6. “The King's Speech”: “The King's Speech” captures a moment when royalty had to go from simply looking good in a crown to actually needing to communicate directly to the people, via the recently popularized invention of radio. Infused with humor and brotherhood, “The King's Speech” is a reminder of the power of friendship and the meaning of duty.
7. “Black Swan”: As George Lang noted in his review, director Darren Aronofsky creates the anti-“The Wrestler” with “Black Swan.” While Randy the Ram bore the trauma of his physically demanding profession in his worn-down body, ballerina Nina Sayers (Natalie Portman) instead shows the damage of her physically and mentally demanding job in her fracturing mind.
8. “127 Hours”: James Franco plays hiker Aron Ralston in this adaptation of a real-life tale by Danny Boyle. Based on Ralston's book, “Between a Rock and a Hard Place,” “127 Hours” showcases one man's will to live.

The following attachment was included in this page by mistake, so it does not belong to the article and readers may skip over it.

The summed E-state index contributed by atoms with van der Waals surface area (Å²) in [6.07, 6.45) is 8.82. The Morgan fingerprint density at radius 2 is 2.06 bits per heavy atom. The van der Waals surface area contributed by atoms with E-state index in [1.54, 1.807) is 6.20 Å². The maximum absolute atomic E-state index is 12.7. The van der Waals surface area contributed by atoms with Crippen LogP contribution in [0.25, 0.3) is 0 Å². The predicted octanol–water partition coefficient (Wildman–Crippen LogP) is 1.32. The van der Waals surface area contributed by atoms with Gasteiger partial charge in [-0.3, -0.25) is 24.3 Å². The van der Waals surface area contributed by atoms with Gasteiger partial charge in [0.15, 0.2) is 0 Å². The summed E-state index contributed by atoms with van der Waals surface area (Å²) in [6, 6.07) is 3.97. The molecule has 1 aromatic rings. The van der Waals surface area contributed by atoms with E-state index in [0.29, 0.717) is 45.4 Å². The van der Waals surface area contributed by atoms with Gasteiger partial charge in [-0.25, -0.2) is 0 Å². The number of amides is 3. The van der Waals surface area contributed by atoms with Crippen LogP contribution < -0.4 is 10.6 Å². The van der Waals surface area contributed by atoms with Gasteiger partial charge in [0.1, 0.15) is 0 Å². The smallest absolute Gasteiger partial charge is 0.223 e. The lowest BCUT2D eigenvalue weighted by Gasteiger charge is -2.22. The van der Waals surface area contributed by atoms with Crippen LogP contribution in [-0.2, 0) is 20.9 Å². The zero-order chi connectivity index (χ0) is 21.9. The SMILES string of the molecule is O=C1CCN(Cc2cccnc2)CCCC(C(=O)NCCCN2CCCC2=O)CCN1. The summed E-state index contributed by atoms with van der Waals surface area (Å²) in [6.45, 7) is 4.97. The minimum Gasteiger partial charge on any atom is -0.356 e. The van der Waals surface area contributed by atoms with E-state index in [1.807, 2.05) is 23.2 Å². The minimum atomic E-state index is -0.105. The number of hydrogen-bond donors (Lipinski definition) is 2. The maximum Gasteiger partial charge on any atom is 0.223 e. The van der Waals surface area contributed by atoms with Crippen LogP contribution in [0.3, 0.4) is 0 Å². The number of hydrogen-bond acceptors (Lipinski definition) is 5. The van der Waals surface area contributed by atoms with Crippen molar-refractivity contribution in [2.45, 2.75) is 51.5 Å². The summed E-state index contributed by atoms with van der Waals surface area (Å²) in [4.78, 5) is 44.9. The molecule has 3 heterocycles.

9. “True Grit”: Remaking an Oscar-winning John Wayne Western might seem a daunting task, but with Jeff Bridges as Rooster Cogburn and newcomer Hailee Steinfeld as the determined young Mattie Ross, the Coen brothers manage to improve on the original. Mattie seeks justice in the death of her father, and asks the grizzled Cogburn to help her. Matt Damon and Josh Brolin also put in good work in supporting roles.
10. “The American”: It's not most likely what audiences were looking for in a George Clooney movie, but this subtle, slow-building examination of a killer, directed by Anton Corbijn, is worth the effort. It's beautifully filmed, and Clooney plays against type to convey the struggle in this man's soul.